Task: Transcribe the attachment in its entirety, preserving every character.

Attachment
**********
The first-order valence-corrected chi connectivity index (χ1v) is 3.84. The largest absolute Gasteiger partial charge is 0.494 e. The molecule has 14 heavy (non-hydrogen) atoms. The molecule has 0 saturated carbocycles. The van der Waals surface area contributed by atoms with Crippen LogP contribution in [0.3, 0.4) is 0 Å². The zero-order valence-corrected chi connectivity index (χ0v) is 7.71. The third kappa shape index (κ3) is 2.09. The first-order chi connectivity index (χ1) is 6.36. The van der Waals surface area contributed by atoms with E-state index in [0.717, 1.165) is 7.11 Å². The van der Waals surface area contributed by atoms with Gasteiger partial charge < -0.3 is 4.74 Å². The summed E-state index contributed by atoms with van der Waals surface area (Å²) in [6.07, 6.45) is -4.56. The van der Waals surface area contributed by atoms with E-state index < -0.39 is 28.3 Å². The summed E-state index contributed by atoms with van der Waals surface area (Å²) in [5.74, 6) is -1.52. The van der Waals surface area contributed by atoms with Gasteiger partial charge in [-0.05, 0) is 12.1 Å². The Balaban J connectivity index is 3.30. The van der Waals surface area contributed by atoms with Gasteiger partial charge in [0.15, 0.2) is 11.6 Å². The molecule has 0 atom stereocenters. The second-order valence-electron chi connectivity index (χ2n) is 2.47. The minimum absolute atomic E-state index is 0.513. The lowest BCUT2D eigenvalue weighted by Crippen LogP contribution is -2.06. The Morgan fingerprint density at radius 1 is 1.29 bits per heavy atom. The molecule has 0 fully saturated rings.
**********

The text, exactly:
The first-order valence-corrected chi connectivity index (χ1v) is 3.84. The largest absolute Gasteiger partial charge is 0.494 e. The molecule has 14 heavy (non-hydrogen) atoms. The molecule has 0 saturated carbocycles. The van der Waals surface area contributed by atoms with Crippen LogP contribution in [0.3, 0.4) is 0 Å². The zero-order valence-corrected chi connectivity index (χ0v) is 7.71. The third kappa shape index (κ3) is 2.09. The first-order chi connectivity index (χ1) is 6.36. The van der Waals surface area contributed by atoms with E-state index in [0.717, 1.165) is 7.11 Å². The van der Waals surface area contributed by atoms with Gasteiger partial charge < -0.3 is 4.74 Å². The summed E-state index contributed by atoms with van der Waals surface area (Å²) in [6.07, 6.45) is -4.56. The van der Waals surface area contributed by atoms with E-state index < -0.39 is 28.3 Å². The summed E-state index contributed by atoms with van der Waals surface area (Å²) in [5.74, 6) is -1.52. The van der Waals surface area contributed by atoms with Gasteiger partial charge in [-0.05, 0) is 12.1 Å². The Balaban J connectivity index is 3.30. The van der Waals surface area contributed by atoms with Gasteiger partial charge in [0.15, 0.2) is 11.6 Å². The molecule has 0 atom stereocenters. The second-order valence-electron chi connectivity index (χ2n) is 2.47. The minimum absolute atomic E-state index is 0.513. The lowest BCUT2D eigenvalue weighted by Crippen LogP contribution is -2.06. The Morgan fingerprint density at radius 1 is 1.29 bits per heavy atom. The molecule has 0 fully saturated rings.